Day Tripper: Yosemite National Park

Sometimes, a change of pace is just what I need. After a long six months of training for two marathons a month apart, I’ve spent the summer rediscovering my love of cross-training and have been running only occasionally. Mostly this has consisted of indoor cycling, barre classes, and yoga, but earlier this week a running buddy and I decided to get out of town and take a hike.

The destination: Yosemite National Park. The drive from Fresno is just under an hour and a half, so we figured we could drive up, complete a short hike, and return home before dinner.

Even with a late start (had to wait until we could drop our kids off at daycare/summer school), we got into the park a little after 10 a.m. and were hiking by 11.

Our trek took us from Curry Village (now known as Half Dome Village, but it’s still Curry Village on the maps — and in my heart) to Vernal Fall via the Mist Trail.

The hike itself — we managed to cover about 7 miles, round trip — was fairly easy. The views? Spectacular.

See, all that rain we got over the winter that made it really, really difficult to train for a marathon has also made Yosemite really, really beautiful. I’ve never seen so much water there.

The Mist Trail lived up to its name. Certain sections of the trail near the falls were very wet. At some points, it felt like we were walking through a light rain. It was a nice respite from the heat.

Due to time, we didn’t quite make it to Nevada Fall. We hiked for about 15 minutes beyond Vernal Fall before turning around. We stopped for lunch in a relatively uncrowded, shady area with a view (and some brazen squirrels who stole food from one of our packs) before making our way back to Curry (Half Dome, whatever) Village.

You know how I said I’ve never seen so much water in Yosemite? I’ve also never seen so much wildlife just hanging out. We saw a squirrel essentially performing for the stream of hikers from atop a rock on the side of the trail. He was just standing there chirping, probably hoping for tips in the form of food.

Later, a snake crossed our path.

That’s in addition the the deer we saw hanging out in the parking lot as we left.

As short as it was, the day was a much-needed change in scenery and routine. I woke up on Wednesday morning feeling muscles I haven’t worked in a long time. If you’re up for it, a Yosemite trip is something I recommend doing at least once every summer. Particularly this summer, when the falls are so full. You won’t regret it.

8 things to keep in mind if you’re planning a day trip to Yosemite:

  • Arrive early. We had no problem getting into the park or finding a parking spot, but by the time we set off the trails were already fairly crowded. It honestly was not a problem — occasionally, we had to stop on a narrow section to let hikers coming from the other direction pass, and it was slow going in some spots, but not annoyingly so. However, had we gotten an earlier start, we no doubt would have been able to move a little faster and cover more ground.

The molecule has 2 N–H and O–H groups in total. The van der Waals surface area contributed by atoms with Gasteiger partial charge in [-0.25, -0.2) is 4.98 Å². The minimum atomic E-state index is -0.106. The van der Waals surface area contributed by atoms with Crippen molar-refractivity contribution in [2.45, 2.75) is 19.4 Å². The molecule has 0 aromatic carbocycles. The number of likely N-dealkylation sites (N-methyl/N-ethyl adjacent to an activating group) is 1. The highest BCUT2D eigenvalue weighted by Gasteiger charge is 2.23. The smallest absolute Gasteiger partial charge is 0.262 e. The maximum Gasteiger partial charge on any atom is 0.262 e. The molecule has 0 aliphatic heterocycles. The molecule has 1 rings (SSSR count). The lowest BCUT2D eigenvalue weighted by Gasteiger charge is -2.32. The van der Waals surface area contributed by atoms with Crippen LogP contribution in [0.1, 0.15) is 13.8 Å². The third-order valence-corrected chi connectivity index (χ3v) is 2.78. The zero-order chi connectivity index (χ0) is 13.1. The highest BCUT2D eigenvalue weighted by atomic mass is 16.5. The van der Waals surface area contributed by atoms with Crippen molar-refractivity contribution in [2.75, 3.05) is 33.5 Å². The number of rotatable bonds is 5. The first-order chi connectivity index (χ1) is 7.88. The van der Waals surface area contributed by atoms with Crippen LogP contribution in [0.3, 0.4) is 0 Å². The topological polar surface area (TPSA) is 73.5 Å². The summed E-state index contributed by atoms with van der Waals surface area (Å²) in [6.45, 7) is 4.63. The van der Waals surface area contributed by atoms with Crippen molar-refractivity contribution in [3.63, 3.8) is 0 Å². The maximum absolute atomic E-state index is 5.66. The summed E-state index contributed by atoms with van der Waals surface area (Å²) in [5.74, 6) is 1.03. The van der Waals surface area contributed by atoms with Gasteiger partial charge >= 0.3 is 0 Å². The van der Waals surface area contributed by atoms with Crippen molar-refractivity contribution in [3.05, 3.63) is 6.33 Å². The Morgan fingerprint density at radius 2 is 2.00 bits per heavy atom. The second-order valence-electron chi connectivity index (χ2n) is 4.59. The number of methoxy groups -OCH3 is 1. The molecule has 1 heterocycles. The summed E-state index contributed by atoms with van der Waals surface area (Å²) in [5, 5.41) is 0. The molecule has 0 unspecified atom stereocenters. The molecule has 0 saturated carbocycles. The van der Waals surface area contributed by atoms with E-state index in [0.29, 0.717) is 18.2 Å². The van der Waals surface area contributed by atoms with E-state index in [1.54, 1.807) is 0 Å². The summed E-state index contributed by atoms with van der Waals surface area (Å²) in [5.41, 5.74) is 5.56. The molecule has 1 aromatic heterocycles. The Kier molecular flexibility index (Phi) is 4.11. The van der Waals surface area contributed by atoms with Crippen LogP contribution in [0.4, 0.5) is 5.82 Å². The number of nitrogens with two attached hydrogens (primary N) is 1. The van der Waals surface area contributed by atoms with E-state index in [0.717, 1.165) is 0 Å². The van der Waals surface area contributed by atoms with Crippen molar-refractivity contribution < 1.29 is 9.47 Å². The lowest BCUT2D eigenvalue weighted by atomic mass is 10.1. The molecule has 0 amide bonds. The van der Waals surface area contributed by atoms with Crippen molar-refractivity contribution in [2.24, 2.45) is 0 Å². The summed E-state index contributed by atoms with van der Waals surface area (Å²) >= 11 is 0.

• Plan to visit on a weekday, if possible. The park gets very crowded on the weekends.
  • There is some construction going on in the park, which can cause some traffic delays. Check for traffic alerts before leaving home.
  • Do you have a 4th grader in your household? The Every Kid in a Park program offers every 4th grader in the country a one-year pass to our country’s National Parks — for free. Yes, you will need to have your 4th grader in the car with you — the point, after all, is to help our kids discover our nation’s natural wonders and historic sites — but there are plenty of day hikes and experiences in Yosemite that are appropriate for 4th graders. Visit Every Kid in a Park for more information and to download your pass, which can be exchanged for a permanent pass at the gate.
  • If you’re going solo, consider taking public transportation. The vehicle fee is $30, so it makes sense to drive in if you’re in a group. However, a round trip adult fare from Fresno to Yosemite Valley, via Yosemite Area Rapid Transit System (YARTS), is also $30. For each paid adult fare, one child under 12 rides for free. If you don’t want to drive, it’s a solid option. (The buses even have storage space for strollers and hiking packs.) Visit YARTS online for schedules and fees.
  • Dress for comfort and functionality. You won’t need hiking boots if you’re sticking to the well-traveled Mist Trail, but you’ll want supportive footwear. I wore a pair of trail runners but I saw people in everything from regular athletic shoes to Keen sandals. I knew I would be most comfortable in shorts and a tank top, but others on the trail wore leggings or jeans.
  • Carry a pack. I used a borrowed hydration vest that had just enough room for a sandwich, a plum, and some trail mix; small bottles of sunscreen and bug spray; a small notebook and pen (just in case inspiration struck); and an extra bottle of water. (If you stick to the Mist Trail, there are plenty of fountains along the way where you can get refills.)
  • Be prepared to get wet if you’re near the falls. If you’re worried about your phone, pack it in a Ziploc bag or keep it stored in your pack. (For the record, I kept mine in my pocket and it was fine.)

The National Park Service also has some tips for hikers, particularly if you plan to venture away from the busy, popular trails:

  • Carry a headlamp, even during daylight hours
  • Carry a minimum of 1 quart of water (per person) for every two hours. Don’t drink untreated water from streams or lakes.
  • Hats, sunscreen, and light-colored clothing should be worn to protect you from the sun.
  • Stay on established trails.
  • Each member of your group should carry water and food, in case you become separated.
  • Learn to identify poison oak.
  • Don’t approach a bear. (We did not see bears … but it’s sound advice in just about any situation, really.)



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